Monsanto is in the news for the wrong reasons. The Securities and Exchange Commission (SEC) has imposed a penalty of $80 mn on Monsanto for accounting violations made in 2009 and 2010. Not only that, three accounting and sales executives of the firm also agreed to pay penalties to settle charges against them. Early last year, Blackrock Inc. was penalized by the SEC to the tune of $12 mn for failing to disclose a conflict of interest. Here too, the SEC faulted the company’s Chief Compliance Officer for breach of his duties.
Such cases hint towards Compliance transforming to Enterprise Risk Management and stress on the importance of following the right accounting policies every single time.
The facts of the case
In 2009, Monsanto had initiated an incentive program by which its distributors were entitled to get huge rebates on sales of one of its flagship products (Roundup). Monsanto’s revenues increased with this program. But while the Company accounted for the revenues earned in the appropriate years, the cost attributed to the rebate program (disclosed as a reduction to the revenue numbers) were not accounted in the same years as the revenues. This led to a material misstatement of income.
To put things in perspective, I have pulled out the relevant numbers from IRIS' iConnect (an excel add-in for global data analysis) to see the extent of misstatement pertaining to the above incentive program and here is what it looks like:
Total Revenues (As reported originally)
Revenues from ‘Roundup’ (As reported originally)
Impact of Costs attributed to rebate program
$ in mn
$ in mn
$ in mn
Monsanto had overstated revenues by $ 44.5 mn, as it had not recorded the cost attributed to the rebate program in 2009 (originally recorded as a reduction in revenue in fiscal year 2010)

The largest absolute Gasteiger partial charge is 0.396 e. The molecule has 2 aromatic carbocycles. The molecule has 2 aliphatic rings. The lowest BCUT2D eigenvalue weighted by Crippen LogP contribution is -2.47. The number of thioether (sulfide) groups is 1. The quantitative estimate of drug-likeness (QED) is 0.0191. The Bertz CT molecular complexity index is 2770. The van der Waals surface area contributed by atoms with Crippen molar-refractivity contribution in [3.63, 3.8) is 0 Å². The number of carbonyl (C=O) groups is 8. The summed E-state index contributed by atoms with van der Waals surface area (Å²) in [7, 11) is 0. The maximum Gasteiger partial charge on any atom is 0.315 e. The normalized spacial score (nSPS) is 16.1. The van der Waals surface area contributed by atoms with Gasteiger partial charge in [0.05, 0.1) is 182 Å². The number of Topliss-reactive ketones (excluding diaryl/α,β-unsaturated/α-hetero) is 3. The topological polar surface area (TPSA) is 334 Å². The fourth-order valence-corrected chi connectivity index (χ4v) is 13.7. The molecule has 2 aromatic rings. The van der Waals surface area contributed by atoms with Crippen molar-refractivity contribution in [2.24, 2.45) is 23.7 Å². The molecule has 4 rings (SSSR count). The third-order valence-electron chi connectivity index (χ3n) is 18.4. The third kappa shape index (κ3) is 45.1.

Monsanto had overstated revenues by $ 48 mn, as it had not recorded the cost attributed to the rebate program in 2010 (originally recorded as a reduction in revenue in fiscal year 2011). Also, it had understated the revenues by $ 44 mn (presumably rounded off), as it had accounted the cost (that should have ideally been accounted in 2009) in 2010. Hence, the net effect is an overstatement of $ 4 mn.
Monsanto has stated in its last 10K that it has already provided for the above penalty in its financial statements. This may be the reason why the stock markets did not react to the above development, quite unlike the Valeant Pharmaceuticals story that had taken the company’s stock price on a roller coaster ride. We covered the story here.
In the current case, the amount of misstatement does not seem significant (it is 0.38% and 0.038% of total revenues for 2009 and 2010 respectively). But the very fact that the SEC has slapped an $80 mn fine on Monsanto makes it significant, thereby re-emphasizing the fact that deviation from accounting procedures paves the way for penalties irrespective of the amount of mis-statement. With SEC getting stricter day by day on regulatory norms, firms need to be scrupulously meticulous about their quality of compliance reporting.
For more such analysis using your own spreadsheets contact me at firstname.lastname@example.org